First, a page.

Question
Asked 23rd Oct, 2017

I'm gonna ask whether publishing in MDPI journals is good or more specifically how is publishing in 'International Journal of Molecular Sciences' ?

Because someone told me that its reputation is not good.

Most recent answer

17th Sep, 2019
Petri Sormunen
Itula Oy
My experiences have been very positive. The reviewers in MDPI have actually discussed about the topic instead of "Check English, too long and boring" comments that are really common.
4 Recommendations

Popular Answers (1)

28th May, 2019
Michiel van Meeteren
Utrecht University
After several negative experiences, I no longer accept to do reviews for them. My experiences echo all what I read above, and more worrisome, my experiences used exactly the same email text despite being in a completely different field and a completely different "managing editor". When I try to encourage revision in reviews, you get a "revised manuscript" two days later which you are then pushed to accept. There is a reason why you want to take several weeks or months before you submit revisions, there are books to be read and robustness tests to be done. All gives the impression that MDPI sees the author as their "paying client" and the peer review as a nuisiance standing between them and their APC fee. In any case, in my discipline there are sufficient journals in the "mid range" that will eagerly consider good early career and precarious backgrounds papers that have a normal peer review process and where you don't have to pay to play. I gave MDPI 4 times the benefit of the doubt as reviewer (in three different journals) and was 4 times disappointed, including potential plagiarism that the editors refused to consider. That means I would not think of them to handle my own manuscripts as well, as they deserve a more rigorous review.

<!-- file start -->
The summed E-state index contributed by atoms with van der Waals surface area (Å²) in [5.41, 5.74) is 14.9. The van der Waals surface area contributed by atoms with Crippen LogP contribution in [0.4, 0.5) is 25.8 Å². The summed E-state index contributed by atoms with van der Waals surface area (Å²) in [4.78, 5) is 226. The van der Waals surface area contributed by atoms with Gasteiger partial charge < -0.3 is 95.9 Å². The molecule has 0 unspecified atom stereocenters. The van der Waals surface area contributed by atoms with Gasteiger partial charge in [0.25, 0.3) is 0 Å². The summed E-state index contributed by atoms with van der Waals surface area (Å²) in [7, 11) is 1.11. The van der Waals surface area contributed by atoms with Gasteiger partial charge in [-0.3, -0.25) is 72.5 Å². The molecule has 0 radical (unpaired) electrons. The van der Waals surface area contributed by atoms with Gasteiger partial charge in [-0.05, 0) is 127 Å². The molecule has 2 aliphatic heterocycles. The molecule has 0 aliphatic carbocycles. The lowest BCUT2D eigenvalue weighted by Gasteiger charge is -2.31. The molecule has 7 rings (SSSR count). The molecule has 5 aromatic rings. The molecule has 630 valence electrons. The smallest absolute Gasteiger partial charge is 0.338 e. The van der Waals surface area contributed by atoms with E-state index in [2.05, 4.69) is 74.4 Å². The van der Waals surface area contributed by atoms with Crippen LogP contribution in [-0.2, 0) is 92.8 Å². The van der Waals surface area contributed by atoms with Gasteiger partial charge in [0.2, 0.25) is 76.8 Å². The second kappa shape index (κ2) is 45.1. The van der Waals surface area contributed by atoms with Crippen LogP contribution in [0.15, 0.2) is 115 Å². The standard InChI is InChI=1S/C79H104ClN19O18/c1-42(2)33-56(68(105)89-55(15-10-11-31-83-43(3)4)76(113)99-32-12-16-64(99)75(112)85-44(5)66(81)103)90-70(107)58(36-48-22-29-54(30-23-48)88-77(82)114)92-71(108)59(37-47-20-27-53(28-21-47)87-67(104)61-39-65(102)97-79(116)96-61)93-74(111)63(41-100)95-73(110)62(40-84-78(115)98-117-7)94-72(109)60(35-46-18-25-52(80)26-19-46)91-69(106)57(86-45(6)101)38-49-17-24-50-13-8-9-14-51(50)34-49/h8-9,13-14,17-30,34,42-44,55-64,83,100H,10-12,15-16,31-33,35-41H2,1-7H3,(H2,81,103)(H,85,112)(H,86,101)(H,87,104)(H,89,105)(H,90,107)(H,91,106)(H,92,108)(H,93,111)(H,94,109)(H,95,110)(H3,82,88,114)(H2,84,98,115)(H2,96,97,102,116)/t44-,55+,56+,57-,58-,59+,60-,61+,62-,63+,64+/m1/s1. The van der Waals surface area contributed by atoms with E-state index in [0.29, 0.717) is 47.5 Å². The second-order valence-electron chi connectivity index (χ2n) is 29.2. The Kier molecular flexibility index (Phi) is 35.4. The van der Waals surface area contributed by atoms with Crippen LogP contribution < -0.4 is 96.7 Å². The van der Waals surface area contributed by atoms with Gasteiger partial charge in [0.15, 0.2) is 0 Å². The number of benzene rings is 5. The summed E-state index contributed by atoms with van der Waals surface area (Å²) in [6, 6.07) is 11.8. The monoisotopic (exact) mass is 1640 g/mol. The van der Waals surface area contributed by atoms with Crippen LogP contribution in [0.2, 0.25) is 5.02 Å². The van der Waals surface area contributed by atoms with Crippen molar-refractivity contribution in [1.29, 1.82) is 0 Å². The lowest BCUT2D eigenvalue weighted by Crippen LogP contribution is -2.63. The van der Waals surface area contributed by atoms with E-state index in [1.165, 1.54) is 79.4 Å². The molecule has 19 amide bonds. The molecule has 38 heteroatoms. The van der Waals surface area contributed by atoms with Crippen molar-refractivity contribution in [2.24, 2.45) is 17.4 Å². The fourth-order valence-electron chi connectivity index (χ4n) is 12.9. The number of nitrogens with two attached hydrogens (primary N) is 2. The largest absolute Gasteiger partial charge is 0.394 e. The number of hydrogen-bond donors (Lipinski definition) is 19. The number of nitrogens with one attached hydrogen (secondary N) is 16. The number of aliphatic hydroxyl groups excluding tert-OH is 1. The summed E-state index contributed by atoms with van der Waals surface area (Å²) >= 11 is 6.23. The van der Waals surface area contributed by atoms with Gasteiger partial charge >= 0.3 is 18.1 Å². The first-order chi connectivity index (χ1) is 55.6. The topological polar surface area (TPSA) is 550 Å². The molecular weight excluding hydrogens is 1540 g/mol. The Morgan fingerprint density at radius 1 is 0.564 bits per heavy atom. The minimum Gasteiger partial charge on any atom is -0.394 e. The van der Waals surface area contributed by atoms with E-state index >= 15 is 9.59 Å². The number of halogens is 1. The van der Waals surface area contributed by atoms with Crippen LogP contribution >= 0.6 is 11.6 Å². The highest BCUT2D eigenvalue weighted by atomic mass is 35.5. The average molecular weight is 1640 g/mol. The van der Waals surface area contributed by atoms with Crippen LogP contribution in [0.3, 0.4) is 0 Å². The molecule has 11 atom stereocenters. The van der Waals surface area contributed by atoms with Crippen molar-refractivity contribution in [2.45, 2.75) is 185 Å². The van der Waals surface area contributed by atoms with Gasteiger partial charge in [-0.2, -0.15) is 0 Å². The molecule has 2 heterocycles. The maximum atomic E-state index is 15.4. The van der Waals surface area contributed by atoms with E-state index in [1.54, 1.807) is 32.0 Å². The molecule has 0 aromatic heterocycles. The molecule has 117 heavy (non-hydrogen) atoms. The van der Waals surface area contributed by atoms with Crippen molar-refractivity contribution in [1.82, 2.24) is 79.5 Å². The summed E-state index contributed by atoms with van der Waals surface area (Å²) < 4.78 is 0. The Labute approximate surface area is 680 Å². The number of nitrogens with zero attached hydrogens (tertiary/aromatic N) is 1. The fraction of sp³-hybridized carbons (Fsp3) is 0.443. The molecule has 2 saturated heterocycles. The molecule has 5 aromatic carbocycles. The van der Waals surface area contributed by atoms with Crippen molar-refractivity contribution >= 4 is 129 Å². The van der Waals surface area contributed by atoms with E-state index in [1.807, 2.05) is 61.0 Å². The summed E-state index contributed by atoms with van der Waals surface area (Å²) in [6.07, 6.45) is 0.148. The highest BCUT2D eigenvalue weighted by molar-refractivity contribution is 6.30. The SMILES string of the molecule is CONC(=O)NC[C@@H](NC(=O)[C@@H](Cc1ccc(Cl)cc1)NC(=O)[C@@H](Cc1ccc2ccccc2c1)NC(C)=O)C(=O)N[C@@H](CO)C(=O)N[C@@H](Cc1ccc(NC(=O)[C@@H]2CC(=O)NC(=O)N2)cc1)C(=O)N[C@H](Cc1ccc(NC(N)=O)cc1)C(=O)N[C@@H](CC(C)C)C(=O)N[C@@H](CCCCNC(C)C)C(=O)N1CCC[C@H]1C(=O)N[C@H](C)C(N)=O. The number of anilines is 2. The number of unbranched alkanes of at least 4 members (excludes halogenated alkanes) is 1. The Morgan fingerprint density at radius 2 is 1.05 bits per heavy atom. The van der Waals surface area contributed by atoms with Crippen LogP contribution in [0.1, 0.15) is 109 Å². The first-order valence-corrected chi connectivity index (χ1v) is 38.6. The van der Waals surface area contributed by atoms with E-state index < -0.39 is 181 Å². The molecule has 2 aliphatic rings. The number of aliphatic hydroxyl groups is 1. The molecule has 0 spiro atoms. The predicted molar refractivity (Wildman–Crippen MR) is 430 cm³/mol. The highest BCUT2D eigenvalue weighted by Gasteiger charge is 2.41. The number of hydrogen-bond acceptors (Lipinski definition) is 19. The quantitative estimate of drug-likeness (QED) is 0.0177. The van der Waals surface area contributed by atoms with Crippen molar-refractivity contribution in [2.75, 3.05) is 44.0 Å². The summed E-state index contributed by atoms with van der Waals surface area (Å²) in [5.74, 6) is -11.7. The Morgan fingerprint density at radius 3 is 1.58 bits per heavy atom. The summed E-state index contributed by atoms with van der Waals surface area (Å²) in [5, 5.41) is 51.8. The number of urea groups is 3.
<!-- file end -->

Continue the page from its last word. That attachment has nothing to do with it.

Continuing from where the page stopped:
213 Recommendations

All Answers (888)

25th Oct, 2017
Mary Pat Harnegie
Cleveland Clinic
I am a medical librarian. I checked 2 predatory journal lists and this journal is not listed as a predatory journal. This journal has been indexed in PubMed since 2008. It started publication in 2000. It is only found in electronic format. This appears to be a reputable journal.
1 Recommendation
26th Oct, 2017
Edmond Sanganyado
Northumbria University
Although Beall listed MDPI as a predatory publisher, they are several arguments against listing publishers rather than individual journals. For example, I have worked with Symmetry, a journal published by MDPI, and I was impressed by their quality of peer-review. It was transparent and seemless. Regarding this particular journal, I will take Mary Pat Harnegie's advise considering she is a professional in this particular area.
3 Recommendations
26th Oct, 2017
Johann P Klare
Universität Osnabrück
We (my collaborators and me) published an article in this journal earlier this year and we were quite satisfied with the peer reviewing and publishing process. Everything went quick, smoothly and appeared to be professional. So, also from my own experience I would agree with Mary Pat Harnegie that this is a reputable journal.
1 Recommendation
4th Apr, 2018
Matthew A Pasek
University of South Florida
Like others, I've published with MDPI a few times. I was invited to write articles by people I knew, and they waived their open access fee as well. I'd recommend taking the same tack if you are offered a choice (submit if you recognize the editor, and if it's free or close enough to free).
I don't put my best papers there, but do send more standard research there. It seems as though they're trying to build their brand, and I have found them to be thorough with their reviews, and quick to publish, too.
8th Jul, 2018
Tariq Kamal
Technische Universität München
MPDI is a good publisher and the review process is fast and honest. However, I do not understand why MDPI increases the price of publication continuously. The unfortunate fact is that, they are selling impact factor. In the last couple of mouths, there is a huge rise in the price of impact factor journals of MDPI. For example, the price of Electronics was 550 CHF. As it has been received impact factor from July 1, 2018, they have increased its price to 850 CHF. Now, they are again thinking to increase its price to 1400 CHF from December. Same is applicable to all journals of MDPI.
This practice is totally wrong. They are doing business and sell impact factor on the poor researchers and publish hundred of papers/day. If they are selling impact factor then why they not reduce the price of those journals which impact factor has been deceased, i.e., Applied sciences.